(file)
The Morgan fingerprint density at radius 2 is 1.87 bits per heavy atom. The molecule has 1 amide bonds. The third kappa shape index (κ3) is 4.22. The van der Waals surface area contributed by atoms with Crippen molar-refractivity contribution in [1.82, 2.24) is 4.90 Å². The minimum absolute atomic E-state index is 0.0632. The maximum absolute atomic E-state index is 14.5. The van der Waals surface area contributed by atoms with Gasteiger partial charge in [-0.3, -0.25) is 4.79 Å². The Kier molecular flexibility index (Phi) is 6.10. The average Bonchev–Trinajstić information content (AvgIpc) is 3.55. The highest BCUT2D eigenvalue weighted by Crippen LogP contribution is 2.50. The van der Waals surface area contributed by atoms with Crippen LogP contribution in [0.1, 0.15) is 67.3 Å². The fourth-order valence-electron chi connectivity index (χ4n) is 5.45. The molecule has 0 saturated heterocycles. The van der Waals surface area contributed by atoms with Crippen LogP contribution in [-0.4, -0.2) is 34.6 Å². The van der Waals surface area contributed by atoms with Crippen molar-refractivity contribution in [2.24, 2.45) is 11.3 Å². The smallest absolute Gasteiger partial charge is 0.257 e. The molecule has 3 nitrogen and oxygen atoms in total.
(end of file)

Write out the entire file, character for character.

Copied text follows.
The Morgan fingerprint density at radius 2 is 1.87 bits per heavy atom. The molecule has 1 amide bonds. The third kappa shape index (κ3) is 4.22. The van der Waals surface area contributed by atoms with Crippen molar-refractivity contribution in [1.82, 2.24) is 4.90 Å². The minimum absolute atomic E-state index is 0.0632. The maximum absolute atomic E-state index is 14.5. The van der Waals surface area contributed by atoms with Gasteiger partial charge in [-0.3, -0.25) is 4.79 Å². The Kier molecular flexibility index (Phi) is 6.10. The average Bonchev–Trinajstić information content (AvgIpc) is 3.55. The highest BCUT2D eigenvalue weighted by Crippen LogP contribution is 2.50. The van der Waals surface area contributed by atoms with Crippen LogP contribution in [0.1, 0.15) is 67.3 Å². The fourth-order valence-electron chi connectivity index (χ4n) is 5.45. The molecule has 0 saturated heterocycles. The van der Waals surface area contributed by atoms with Crippen LogP contribution in [-0.4, -0.2) is 34.6 Å². The van der Waals surface area contributed by atoms with Crippen molar-refractivity contribution in [2.24, 2.45) is 11.3 Å². The smallest absolute Gasteiger partial charge is 0.257 e. The molecule has 3 nitrogen and oxygen atoms in total.